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Yer dain thess wegglin

  Tue 14th November 2017

Friday night, and over to Leeds for a night with Kim and The Racing Commentator. We all chipped in for some pepsi. Enjoyable at the time, streams of consciousness as conversation, but it made my stomach croak with the pain of repressed farts as soon as me and Kim were in our restless bed. I tried to relieve my gut-ache by doing minimalist farts that would not be out of place in Cork Street, but the operation proved noisier than I had hoped.

I had to get off the next morning because I was up to Glasgow. I fiddled a much reduced fare, paying only for the section where they're likely to check your ticket. Me, Trina and a female friend of mine I introduced her to, were going to my favourite club of the moment, a wee little basement place in the Merchant City.

I was staying in Govan, so I called in for an hour at The Brechins, one of those combinations of Scots Baronial and chipped 70s plastic that Glasgow does so well. I invited myself onto a table half occupied by a sixtysomething couple. When he stood up to leave, he took her in an embracing, mouthy, lippy kiss.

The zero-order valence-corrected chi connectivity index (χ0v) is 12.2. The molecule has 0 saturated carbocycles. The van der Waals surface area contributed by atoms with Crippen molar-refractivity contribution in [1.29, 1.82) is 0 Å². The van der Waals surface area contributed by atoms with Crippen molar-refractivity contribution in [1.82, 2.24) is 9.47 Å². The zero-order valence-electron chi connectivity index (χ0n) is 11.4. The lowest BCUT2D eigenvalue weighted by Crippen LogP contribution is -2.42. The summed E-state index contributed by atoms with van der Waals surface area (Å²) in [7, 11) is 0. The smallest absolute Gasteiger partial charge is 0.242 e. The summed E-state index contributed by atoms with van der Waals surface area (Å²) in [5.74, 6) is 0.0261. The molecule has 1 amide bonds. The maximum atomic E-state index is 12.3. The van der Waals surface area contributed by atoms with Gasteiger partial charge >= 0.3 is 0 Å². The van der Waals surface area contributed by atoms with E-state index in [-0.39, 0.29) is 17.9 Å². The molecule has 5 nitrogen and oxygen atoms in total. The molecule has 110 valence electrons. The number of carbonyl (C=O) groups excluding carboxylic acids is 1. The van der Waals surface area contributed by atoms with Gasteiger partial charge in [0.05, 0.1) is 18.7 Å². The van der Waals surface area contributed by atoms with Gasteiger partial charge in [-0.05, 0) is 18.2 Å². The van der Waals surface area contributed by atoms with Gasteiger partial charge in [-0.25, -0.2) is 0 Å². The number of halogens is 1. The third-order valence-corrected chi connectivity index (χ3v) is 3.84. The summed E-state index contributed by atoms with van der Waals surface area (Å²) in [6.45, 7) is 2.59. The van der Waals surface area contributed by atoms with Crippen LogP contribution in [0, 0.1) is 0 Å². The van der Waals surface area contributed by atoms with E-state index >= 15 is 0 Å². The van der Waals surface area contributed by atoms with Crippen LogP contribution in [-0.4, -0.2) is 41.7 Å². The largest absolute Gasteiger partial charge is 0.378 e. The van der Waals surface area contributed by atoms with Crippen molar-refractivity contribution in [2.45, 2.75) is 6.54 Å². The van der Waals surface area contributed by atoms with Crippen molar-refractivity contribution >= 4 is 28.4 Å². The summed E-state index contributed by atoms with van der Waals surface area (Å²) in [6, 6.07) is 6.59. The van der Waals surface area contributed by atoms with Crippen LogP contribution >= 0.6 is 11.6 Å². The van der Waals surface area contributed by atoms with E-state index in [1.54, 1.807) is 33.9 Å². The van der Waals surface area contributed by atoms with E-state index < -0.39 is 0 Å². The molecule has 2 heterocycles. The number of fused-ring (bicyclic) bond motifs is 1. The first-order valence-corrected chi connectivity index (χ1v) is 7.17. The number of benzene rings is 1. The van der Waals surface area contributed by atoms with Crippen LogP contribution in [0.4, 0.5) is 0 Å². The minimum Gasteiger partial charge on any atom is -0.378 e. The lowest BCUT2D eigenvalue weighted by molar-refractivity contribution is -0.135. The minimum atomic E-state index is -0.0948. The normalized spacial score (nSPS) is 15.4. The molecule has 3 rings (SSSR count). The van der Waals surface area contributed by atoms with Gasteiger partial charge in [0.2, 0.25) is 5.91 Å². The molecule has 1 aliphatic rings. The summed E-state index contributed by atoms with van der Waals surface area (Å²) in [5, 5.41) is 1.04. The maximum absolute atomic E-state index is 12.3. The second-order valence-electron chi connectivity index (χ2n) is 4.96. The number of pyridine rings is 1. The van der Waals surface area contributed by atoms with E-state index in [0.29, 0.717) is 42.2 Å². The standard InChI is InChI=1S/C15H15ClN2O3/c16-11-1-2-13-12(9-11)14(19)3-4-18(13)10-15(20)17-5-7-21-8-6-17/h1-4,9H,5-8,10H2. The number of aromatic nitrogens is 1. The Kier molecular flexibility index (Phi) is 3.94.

"Are yous two going out with each other?" "No, no, that's my brother-in-law. I've never had anything like that off him. Never. Never before known him like that in my life." "Oh right, it just looked like you'd been going out for years." "No, he's just so quiet normally. He's never had a girlfriend, I think. I've never known him do that. I'm not ready for anything like that though." "It's nice though, isn't it?" I didn't want to leave her, and we bade each other a stroky farewell short of lip-kissing.

In the club, girls outnumber blokes. A girl comes up to me and puts her hand round my waist. "Yer dain thess wegglin." "What?" "Yer dain thess wegglin. No -- yer dain thess wegglin. I'll show ye. I'll copy ye," and we wiggled together. I wasn't aware that I was wiggling, but was happy to go along with a touchy imitative Weegie bird on a dancefloor.

A man came up to me. "Next tam ahm heer, I'm wer'n those hot pants, lake Ozzez galfrend." Ozzy is one of the DJs, and he did have a woman arraying herself about him who was dressed in an orange translucent top, dark blue bra, orange hot pants, and black kitten heels.

I got touched round the waist every time someone I half-knew left the dancefloor, both by men and women. My policy on dancefloors is to say nothing, do nothing, never approach women or say a single word to them. And in the club I was at, it works.